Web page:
Friday, December 9, 2011
I am very happy [no kidding!!] to announce that my office has approved the withdrawal of a charge by the Machinists union against the Boeing Co., which brings our case in this matter to an end.
The union asked to withdraw the charge following the ratification of a four-year collective bargaining agreement between its members and Boeing earlier this week. Based on that request, the administrative law judge presiding over the case dismissed the complaint and remanded the case to our regional office in Seattle for further processing. This morning, Regional Director Richard Ahearn approved the union’s written request to withdraw the charge, and the case is now closed. . . .
One of the stated goals of the National Labor Relations Act is to foster collective bargaining and productive labor-management relations. From the beginning of this case, and at every step in the process, we have encouraged the parties to find a mutually-acceptable resolution that protects the rights of workers under federal labor law. The parties’ collective bargaining agreement, ratified this week, does just that.
After we issued complaint in April, and as the trial began in June, the parties came to realize that their mutual success required a new approach. The result is a contract that helps guarantee their success and creates job security for workers. I am pleased that the collective bargaining process has succeeded and that the parties have begun a promising new chapter in their relationship.
It's nice to see the main club being used against the NLRB go away. The question is how much heat it'll take off. I suspect that the Board will be at two members for at least the next year, but we'll see fewer instances of hyperventilating politicians calling for it's demise.
Wednesday, December 7, 2011
Barry Winograd & Dennis Nolan send word of this new new educational DVD available from the National Academy of Arbitrators. The DVD includes case presentations and arbitrator decisions in a dismissal case. The cost is $35; a flyer describes the fact pattern:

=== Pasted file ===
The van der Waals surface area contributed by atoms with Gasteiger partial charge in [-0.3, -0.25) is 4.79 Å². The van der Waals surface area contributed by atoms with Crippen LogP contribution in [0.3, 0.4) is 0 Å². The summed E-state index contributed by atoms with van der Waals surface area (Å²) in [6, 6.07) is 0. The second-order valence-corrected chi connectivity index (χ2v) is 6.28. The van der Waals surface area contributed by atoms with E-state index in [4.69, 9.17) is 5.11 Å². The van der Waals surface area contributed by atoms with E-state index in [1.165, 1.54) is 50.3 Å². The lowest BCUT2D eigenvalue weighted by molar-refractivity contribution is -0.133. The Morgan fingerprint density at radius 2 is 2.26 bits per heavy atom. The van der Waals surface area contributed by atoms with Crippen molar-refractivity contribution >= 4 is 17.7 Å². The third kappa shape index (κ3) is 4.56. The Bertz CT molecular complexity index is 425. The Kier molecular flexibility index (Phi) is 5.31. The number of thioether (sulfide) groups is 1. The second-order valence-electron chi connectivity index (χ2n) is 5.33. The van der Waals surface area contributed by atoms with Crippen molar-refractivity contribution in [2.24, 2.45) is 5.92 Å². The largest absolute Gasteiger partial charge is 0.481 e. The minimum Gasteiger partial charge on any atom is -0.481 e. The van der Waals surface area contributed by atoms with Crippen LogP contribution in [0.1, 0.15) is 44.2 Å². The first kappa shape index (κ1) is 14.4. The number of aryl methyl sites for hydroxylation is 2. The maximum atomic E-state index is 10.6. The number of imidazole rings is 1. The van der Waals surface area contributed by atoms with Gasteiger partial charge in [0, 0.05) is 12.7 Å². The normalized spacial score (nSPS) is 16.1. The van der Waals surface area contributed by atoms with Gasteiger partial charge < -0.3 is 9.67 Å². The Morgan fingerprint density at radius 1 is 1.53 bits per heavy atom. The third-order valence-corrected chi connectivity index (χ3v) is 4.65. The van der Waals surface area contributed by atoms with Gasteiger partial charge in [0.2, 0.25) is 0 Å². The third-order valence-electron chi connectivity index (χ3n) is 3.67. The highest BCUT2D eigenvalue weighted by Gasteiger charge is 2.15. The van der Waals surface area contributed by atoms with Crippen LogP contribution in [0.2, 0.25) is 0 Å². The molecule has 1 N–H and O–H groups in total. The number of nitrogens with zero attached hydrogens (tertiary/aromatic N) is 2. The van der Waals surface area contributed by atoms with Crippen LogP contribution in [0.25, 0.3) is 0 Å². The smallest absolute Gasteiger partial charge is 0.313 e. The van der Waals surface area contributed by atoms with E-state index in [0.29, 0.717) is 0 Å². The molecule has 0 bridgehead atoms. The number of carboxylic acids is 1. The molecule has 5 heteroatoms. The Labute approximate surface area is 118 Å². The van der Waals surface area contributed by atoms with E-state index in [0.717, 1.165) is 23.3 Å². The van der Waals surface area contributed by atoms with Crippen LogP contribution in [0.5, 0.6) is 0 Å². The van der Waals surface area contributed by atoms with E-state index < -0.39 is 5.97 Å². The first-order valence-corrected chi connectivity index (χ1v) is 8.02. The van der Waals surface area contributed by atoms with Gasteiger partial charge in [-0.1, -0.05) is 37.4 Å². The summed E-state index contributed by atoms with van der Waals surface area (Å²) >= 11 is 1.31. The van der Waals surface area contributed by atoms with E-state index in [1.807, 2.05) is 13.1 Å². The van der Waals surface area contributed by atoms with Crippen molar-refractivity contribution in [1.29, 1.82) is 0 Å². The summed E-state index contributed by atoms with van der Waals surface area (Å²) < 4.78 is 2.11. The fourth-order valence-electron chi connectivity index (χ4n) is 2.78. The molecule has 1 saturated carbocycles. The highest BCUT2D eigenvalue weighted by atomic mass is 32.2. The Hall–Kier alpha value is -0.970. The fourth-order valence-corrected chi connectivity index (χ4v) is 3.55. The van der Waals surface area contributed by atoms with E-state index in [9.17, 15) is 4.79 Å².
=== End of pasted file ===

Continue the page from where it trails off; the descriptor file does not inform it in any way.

The DVD captures an instructive and entertaining session from the Academy’s annual meeting in San Diego in May 2011. The subject of the arbitration is the dismissal of a 20-year old soda delivery driver who finds $400 on his route, keeps the money for himself, but then turns it over when his supervisor asks about the missing money at the end of the day. The DVD includes direct and cross examination of a witness, and closing arguments, by skilled counsel. Decisions are then rendered by a panel of experienced arbitrators from the US and Canada, and by a system board of adjustment from the airline industry.
Tuesday, December 6, 2011
Another consequence of the aftermath of the NLRB's consideration of its election rules and the widely publicized attempts (or at least some of the attempts) to get Republican Member Hayes to resign: reports are that the NLRB's Inspector General is investigating those attempts. It sounds like that the IG has information that might show that Hayes was offered some sort of enticement (I'm guessing a job offer) if he resigned. Presumably, this may be considered an attempt to bribe a public official or some similar offense, although I don't know enough about this area to say for sure. Either way, the results of the investigation should prove to be interesting. Also, if the allegations are true, then I have to give a tip of the hat to Hayes for his handling of the controversy surrounding his possible resignation. Although I largely disagreed with his criticisms of the proposed rule, I commend him on his willingness to spare the Board the spectacle that would have resulted from his resignation.
Hat Tip: Patrick Kavanagh
Monday, December 5, 2011
Edward Zelinsky (Cardozo) posts over at OUP Blog about New York Governor Andrew Cuomo's apparent plan to use public pension funds to finance the replacement of the Tappan Zee Bridge and to underwrite other state infrastructure investments. Says Zelinsky:
This is a bad idea.... Using public pension monies in this fashion trades the immediate benefits of public construction for the long-term cost of underfunded public retirement plans.
If investment in the new Tappan Zee Bridge yields risk-adjusted, market rate returns, then private investors will step up to the plate and invest. Resorting to special financing arrangements with public pensions signals that a proposed investment does not pass the test of the marketplace. Market rate returns attract private capital. Such investments need not be subsidized with public pension monies.
Such projects flout the venerable fiduciary standards for pension investments, namely, prudence and diversification.